So my work station for the next week will be the front seat of the car with my laptop and my paper copies of stories. Actually as you get moving down the highway it's great to break the tedium with work - it's actually easy to work - as long as the driver watches the road.
Most importantly, I want to guard my manuscripts, so I carry my laptop, forward manuscripts to my email to download back in NJ, and also store them on my flash stick. And then I guard the flash stick.
When I start to move with all my writing gear I'm reminded of a friend's aunt. She wrote novels long before there were copy machines, computers and flash sticks to store work. The aunt would arrive at family parties carrying a large metal roasting pan, in which she had protected her latest manuscript! She was afraid her house would burn in her absence. What a relief that we have flash sticks.
So now we're off on a long drive but I know I can improvise and work at my movable work station. Where are your best spots to work and how do you improvise?
Saturday, April 24, 2010
This is my cat. His name is Slide. He's not like other "cats." He thinks he's a dog. He's personable and likes to be with people. While I'm working he's usually close by, contentedly watching, like he is here in this picture above. He's an indoor cat, much to his dismay, because every time he goes outside he gets beaten up. So, after an expensive trip to the vet and four days in the cone of shame (wish I had a picture of that) we decided to keep him indoors. He's generally okay with that, except now.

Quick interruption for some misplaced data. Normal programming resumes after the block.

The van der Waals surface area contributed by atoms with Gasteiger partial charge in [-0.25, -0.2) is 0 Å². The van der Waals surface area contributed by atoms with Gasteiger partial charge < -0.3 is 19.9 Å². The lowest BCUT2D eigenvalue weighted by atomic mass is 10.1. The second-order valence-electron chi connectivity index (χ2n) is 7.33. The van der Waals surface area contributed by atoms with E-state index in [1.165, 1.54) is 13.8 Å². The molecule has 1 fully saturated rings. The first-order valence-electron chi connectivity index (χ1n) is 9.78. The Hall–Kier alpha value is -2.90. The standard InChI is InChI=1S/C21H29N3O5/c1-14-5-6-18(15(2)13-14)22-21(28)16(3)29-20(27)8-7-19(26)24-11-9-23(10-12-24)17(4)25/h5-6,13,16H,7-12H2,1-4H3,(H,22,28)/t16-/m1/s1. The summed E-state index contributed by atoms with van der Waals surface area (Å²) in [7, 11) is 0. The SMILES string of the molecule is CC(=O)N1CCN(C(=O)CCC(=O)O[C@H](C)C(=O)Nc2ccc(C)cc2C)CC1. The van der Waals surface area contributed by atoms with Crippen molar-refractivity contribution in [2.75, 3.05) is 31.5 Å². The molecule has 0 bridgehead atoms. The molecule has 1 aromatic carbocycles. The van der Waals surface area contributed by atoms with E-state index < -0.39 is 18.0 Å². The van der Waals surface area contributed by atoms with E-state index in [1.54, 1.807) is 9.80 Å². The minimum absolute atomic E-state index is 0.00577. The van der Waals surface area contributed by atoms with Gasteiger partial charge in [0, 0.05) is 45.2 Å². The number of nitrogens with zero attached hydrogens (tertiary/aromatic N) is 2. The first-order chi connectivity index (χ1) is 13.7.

Here he is expressing his displeasure with the fact that it's beautiful outside. Spring has sprung! The sun is shinning, the birds are chirping, the squirrels are frolicking and he's stuck indoors! Trust me, it's hard to work with a cat looking at you like this - even when he's not sitting right in front of the computer monitor.
So how does any of this relate to writing?
It relates because I'm feeling just like Slide. Spring is distracting - especially after this winter. I'm working on revisions (I wasn't kidding in my comment to Robin's post when I said I'd been planning to post on Revisions), and it's hard. Really hard. And it's made even more difficult by the distractingly nice weather. People will probably want to take me out and tar and feather me, but I'm missing the cold, dark, snowy days of winter when all I wanted to do was stay inside and write and read.
So, I'm wondering how you manage to keep yourselves focused on writing, when it's so darned nice outside?!